LaGuardia Community College wrapped up its 20th year running New York City’s Summer Youth Employment Program (SYEP) with participants giving presentations and reflections on their experiences during closing ceremonies with peers as well as program and college staff.
“I wanted to earn money, but I also want to build a foundation for the future, to build skills so I can start a career,” said Tayler Marin, 15, who participated in the program for the first time.
“I was interested in the program because I want to be more confident and get more work experience,” said Yuli Chavarria, also 15. “And I got to spend time with people outside of my usual nucleus.”
Since 1995, SYEP at LaGuardia has been providing thousands of the city’s youth with paying jobs, valuable work experience, college and career exploration opportunities, and workforce readiness and financial literacy training during the summer break.
This year, LaGuardia’s SYEP has placed 2,000 youth—its largest cohort to date—at over 260 employer sites throughout the five boroughs.
“LaGuardia Community College is laser-focused on improving the work-based skills of all New Yorkers,” said Gail O. Mellow, the college’s president. “SYEP is essential to giving our city’s youth the opportunity to learn and gain needed work experience. When looking to build our city’s middle class, SYEP is exactly the type of program we need.”
The citywide program, which serves those ages 14 to 24, is the nation’s largest summer job program for youth. Sponsored by New York City’s Department of Youth and Community Development (DYCD), with city and state funding, SYEP has been running for over 40 years (originally under the Comprehensive Employment and Training Act/CETA). With over 60 “contractors,” including LaGuardia, the program serves approximately 50,000 young adults annually.
“There are so many youth who can’t find employment without the government investing in this program,” said Adjoa Gzifa, Director of LaGuardia’s Workforce Education Center, who runs SYEP at the college. “The city and state understand young people need to have something to do in the summer and that they need to help them.”
Recent data supports this notion. A study done by officials at University of California – Berkeley, U.S. Department of Treasury, and University of Pennsylvania – The Wharton School in January 2015 shows that New York City’s SYEP succeeds in employing youth who typically would not have found other jobs, with an increase of average earnings of $900. Furthermore, the program keeps youth out of trouble as well as danger by reducing incarceration by 10% and mortality by 20%.*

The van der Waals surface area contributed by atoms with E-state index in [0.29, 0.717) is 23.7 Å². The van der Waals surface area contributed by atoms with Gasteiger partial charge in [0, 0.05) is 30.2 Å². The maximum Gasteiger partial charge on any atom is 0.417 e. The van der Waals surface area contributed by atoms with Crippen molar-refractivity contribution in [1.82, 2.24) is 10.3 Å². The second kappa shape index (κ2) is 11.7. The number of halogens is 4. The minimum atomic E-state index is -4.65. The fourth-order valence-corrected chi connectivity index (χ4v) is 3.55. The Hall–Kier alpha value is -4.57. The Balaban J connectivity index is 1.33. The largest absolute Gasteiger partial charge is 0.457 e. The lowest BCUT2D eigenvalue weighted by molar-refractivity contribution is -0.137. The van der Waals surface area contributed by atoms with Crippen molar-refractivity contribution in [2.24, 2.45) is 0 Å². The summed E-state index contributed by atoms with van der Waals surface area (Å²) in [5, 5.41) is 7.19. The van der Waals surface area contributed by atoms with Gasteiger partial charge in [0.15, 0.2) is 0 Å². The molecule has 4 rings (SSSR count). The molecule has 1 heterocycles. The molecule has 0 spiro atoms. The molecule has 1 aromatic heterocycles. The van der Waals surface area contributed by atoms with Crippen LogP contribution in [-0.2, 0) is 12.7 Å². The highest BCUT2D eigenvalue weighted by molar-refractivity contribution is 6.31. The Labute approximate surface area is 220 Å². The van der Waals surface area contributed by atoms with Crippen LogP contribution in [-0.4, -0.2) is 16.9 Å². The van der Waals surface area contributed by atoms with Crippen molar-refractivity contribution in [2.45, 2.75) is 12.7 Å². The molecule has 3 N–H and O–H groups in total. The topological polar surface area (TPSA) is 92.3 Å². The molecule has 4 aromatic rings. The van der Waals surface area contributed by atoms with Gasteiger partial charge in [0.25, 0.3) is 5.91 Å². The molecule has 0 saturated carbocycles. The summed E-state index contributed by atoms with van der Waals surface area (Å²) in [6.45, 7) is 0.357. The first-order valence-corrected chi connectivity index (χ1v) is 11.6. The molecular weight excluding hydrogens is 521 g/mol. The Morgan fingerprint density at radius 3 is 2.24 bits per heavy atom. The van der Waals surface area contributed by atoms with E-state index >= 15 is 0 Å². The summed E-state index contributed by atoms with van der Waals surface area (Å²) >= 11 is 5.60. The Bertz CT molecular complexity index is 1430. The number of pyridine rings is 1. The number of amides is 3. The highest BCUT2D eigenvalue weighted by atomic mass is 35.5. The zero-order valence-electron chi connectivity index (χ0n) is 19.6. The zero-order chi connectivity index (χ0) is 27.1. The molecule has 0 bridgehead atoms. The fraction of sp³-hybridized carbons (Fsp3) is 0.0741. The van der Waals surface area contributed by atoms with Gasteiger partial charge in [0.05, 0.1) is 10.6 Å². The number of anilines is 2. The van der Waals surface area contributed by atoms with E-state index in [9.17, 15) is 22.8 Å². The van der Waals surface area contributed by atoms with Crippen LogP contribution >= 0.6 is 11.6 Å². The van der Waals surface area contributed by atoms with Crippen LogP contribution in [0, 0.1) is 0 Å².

SYEP participants are placed into three categories: younger individuals (14-15 year-olds); older individuals, which is the largest group (16-24 year-olds); and vulnerable youth (those in both age groups who have court involvement, are in foster care or homeless, or have a disability). There is also a special program for a small number of exceptional students.
While many participants are college students who need to earn money for their tuition, Gzifa points out that SYEP targets all New York City youth who can benefit from the program’s resources. “It’s not just about the jobs; it’s about helping young people understand and navigate the workforce,” she said. “SYEP provides workshops on career readiness, higher education, workforce preparation and financial literacy. We make sure participants are well rounded and well versed in what is required to get a job and do the job correctly, including soft skills, such as punctuality and notifying your supervisor if you need to be out. They’re learning the process for the future.”
“I learned how to write a resume; about interviews and the questions they ask; and about team work,” said Thuraiyaa Jarrett, a 17-year-old high school student who worked this summer in the office of the Vice President of Adult and Continuing Education at LaGuardia, of the workshops she attended. “I also learned more about computer programs, like Excel. I liked working in an office environment. SYEP gives you a chance to see where you want to be in life.”
Some other LaGuardia SYEP employers include retail stores, such as A&E Stores, Marshalls, TJ Maxx and Key Food; New York City agencies, such as City Council, Department of Design and Construction, Queens Borough President’s Office, Queens Supreme Court and Queens District Attorney’s Office; and hospitals, such as Coler-Goldwater and Henry J. Carter.
Those in the youngest age group have the option to participate in a paid service learning project instead of taking a traditional job. These projects allow them to explore a field—such as civic engagement, community service, environmental sustainability, disaster preparation, hunger and nutrition, or technology—and implement what they learn in a meaningful way.
“LaGuardia’s SYEP covers all the bases,” said Gzifa. “We have 21 of our own program employees, about half of which are LaGuardia degree students or alumni who work as site monitors or service learning project teachers. And, our SYEP participants are a very diverse group, which includes youth with disabilities. So, we’re providing a lot of jobs and professional experiences to a large amount of young people.”
*Gelber, Alexander and Isen, Adam and Kessler, Judd B., The Effects of Youth Employment: Evidence from New York City Summer Youth Employment Program Lotteries (January 5, 2015). Available at SSRN: http://ssrn.com/abstract=2545445 or http://dx.doi.org/10.2139/ssrn.2545445